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Task force to look at ‘new future’ for NTC; Group will study all aspects of college

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BEMIDJI — A task force has been formed to imagine a “new future” for Northwest Technical College in Bemidji.

Dr. Richard Hanson, president of Bemidji State University and NTC, convened the 10-person Reinvention Task Force, which will make recommendations about the school’s academic mission, including all programs, as well the use of its physical facilities.

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The task force is comprised of NTC faculty, staff and administrators and a student representative.

Bill Maki, vice president for finance and administration for BSU and NTC, will chair the task force. The task force will meet as a working group, and will also seek input from regional employers, community stakeholders and higher education experts, according to a press release.

School officials anticipate the task force will recommend changes to some program offerings, as well as personnel levels, but details will not be released until the task force delivers its recommendations to Hanson in the spring, according to the release.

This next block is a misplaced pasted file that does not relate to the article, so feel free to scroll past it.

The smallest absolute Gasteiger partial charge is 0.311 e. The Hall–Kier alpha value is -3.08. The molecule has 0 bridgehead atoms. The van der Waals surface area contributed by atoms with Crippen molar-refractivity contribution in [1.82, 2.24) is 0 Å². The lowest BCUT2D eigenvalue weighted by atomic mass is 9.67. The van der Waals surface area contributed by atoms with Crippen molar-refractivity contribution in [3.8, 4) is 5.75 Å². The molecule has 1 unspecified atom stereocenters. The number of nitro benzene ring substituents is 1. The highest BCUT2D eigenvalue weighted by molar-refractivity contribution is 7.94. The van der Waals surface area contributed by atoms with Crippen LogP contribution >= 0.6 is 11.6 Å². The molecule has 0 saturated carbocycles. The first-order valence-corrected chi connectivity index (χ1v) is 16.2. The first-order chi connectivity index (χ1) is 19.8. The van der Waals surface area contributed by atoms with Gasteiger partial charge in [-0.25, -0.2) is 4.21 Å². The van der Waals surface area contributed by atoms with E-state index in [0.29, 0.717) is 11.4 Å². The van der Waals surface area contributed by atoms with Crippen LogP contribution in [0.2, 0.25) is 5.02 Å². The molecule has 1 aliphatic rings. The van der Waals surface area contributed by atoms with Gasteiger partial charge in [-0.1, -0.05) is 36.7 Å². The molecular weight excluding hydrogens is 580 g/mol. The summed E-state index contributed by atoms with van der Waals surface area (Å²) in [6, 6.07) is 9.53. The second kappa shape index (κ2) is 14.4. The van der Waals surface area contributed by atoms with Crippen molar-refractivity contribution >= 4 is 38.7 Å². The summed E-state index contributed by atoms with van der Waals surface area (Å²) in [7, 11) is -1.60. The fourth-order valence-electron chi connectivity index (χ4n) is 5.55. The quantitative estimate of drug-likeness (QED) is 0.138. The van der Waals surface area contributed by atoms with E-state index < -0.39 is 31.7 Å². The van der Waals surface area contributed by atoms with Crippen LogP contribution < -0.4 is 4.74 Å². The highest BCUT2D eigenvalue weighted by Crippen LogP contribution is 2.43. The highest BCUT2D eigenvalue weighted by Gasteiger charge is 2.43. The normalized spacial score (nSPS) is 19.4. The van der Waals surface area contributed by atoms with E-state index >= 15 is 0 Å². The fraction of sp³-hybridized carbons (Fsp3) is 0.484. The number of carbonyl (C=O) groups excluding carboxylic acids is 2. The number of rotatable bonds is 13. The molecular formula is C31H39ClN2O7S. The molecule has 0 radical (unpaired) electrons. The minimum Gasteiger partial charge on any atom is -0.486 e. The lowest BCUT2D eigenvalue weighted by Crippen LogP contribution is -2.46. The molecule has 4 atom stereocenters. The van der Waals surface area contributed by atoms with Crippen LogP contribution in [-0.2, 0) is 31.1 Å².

The task force will consider all aspects of NTC, said Scott Faust, director of communications and marketing for BSU and NTC.

“Rather than just say ‘What should we add or subtract?’ let’s start from the ground up,” Faust said in an interview. “If we were essentially going to create NTC from scratch tomorrow, what would it be.”

The plan calls for draft recommendations to be completed by April, before setting NTC’s budget for the 2015 fiscal year, which begins July 1.

BSU and NTC began aligning programs and services several years ago and both are part of the Minnesota State College and University System.

Enrollment at NTC has declined by about a 5.6 percent annual average since 2010, from 943 to 783 students in fiscal year 2013, with a projected 4.2 percent decline this school year. With state funding for higher education being reduced in recent years, which puts an increased reliance on tuition for revenue, the continued “loss of students creates an unsustainable financial situation for the college,” according to a press release.

“The stakes are very high, not only for the college but also for its employees,” Hanson said in the release. “Whatever is done will be the result of deep study and careful consideration, but with the highest priority on what is best for the future of the college.

“Our commitment to the future is simple. The institution known as Northwest Technical College will maintain a strong and independent identity. It will have a healthy and sustainable financial model grounded in educational relevance. And it will meet the changing needs of students of all ages while preparing graduates who are ready to contribute to northern Minnesota’s economy.”

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